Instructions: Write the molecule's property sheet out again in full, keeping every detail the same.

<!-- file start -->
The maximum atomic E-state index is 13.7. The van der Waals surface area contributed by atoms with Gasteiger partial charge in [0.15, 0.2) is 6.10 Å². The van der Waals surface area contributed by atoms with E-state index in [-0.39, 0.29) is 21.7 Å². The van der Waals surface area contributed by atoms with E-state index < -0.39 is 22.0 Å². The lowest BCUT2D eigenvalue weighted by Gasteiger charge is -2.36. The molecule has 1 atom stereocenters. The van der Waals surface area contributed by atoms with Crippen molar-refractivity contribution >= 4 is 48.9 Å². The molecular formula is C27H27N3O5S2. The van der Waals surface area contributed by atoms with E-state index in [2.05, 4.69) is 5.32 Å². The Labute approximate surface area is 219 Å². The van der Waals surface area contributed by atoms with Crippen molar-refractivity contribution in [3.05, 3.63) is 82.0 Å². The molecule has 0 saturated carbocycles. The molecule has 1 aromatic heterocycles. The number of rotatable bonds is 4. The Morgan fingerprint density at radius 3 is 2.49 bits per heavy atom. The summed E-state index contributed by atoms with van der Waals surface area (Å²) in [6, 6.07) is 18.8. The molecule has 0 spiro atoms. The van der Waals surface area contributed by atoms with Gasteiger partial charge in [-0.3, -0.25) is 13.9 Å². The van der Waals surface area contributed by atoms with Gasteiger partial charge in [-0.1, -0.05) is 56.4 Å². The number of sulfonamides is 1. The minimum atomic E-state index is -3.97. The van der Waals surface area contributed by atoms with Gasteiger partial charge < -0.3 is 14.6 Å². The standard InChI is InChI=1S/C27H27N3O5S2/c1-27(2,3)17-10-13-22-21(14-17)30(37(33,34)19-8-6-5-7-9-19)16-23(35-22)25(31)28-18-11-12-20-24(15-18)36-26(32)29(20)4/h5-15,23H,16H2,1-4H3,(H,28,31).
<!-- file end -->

The maximum atomic E-state index is 13.7. The van der Waals surface area contributed by atoms with Gasteiger partial charge in [0.15, 0.2) is 6.10 Å². The van der Waals surface area contributed by atoms with E-state index in [-0.39, 0.29) is 21.7 Å². The van der Waals surface area contributed by atoms with E-state index < -0.39 is 22.0 Å². The lowest BCUT2D eigenvalue weighted by Gasteiger charge is -2.36. The molecule has 1 atom stereocenters. The van der Waals surface area contributed by atoms with Crippen molar-refractivity contribution >= 4 is 48.9 Å². The molecular formula is C27H27N3O5S2. The van der Waals surface area contributed by atoms with E-state index in [2.05, 4.69) is 5.32 Å². The Labute approximate surface area is 219 Å². The van der Waals surface area contributed by atoms with Crippen molar-refractivity contribution in [3.05, 3.63) is 82.0 Å². The molecule has 0 saturated carbocycles. The molecule has 1 aromatic heterocycles. The number of rotatable bonds is 4. The Morgan fingerprint density at radius 3 is 2.49 bits per heavy atom. The summed E-state index contributed by atoms with van der Waals surface area (Å²) in [6, 6.07) is 18.8. The molecule has 0 spiro atoms. The van der Waals surface area contributed by atoms with Gasteiger partial charge in [-0.3, -0.25) is 13.9 Å². The van der Waals surface area contributed by atoms with Gasteiger partial charge in [-0.1, -0.05) is 56.4 Å². The number of sulfonamides is 1. The minimum atomic E-state index is -3.97. The van der Waals surface area contributed by atoms with Gasteiger partial charge < -0.3 is 14.6 Å². The standard InChI is InChI=1S/C27H27N3O5S2/c1-27(2,3)17-10-13-22-21(14-17)30(37(33,34)19-8-6-5-7-9-19)16-23(35-22)25(31)28-18-11-12-20-24(15-18)36-26(32)29(20)4/h5-15,23H,16H2,1-4H3,(H,28,31).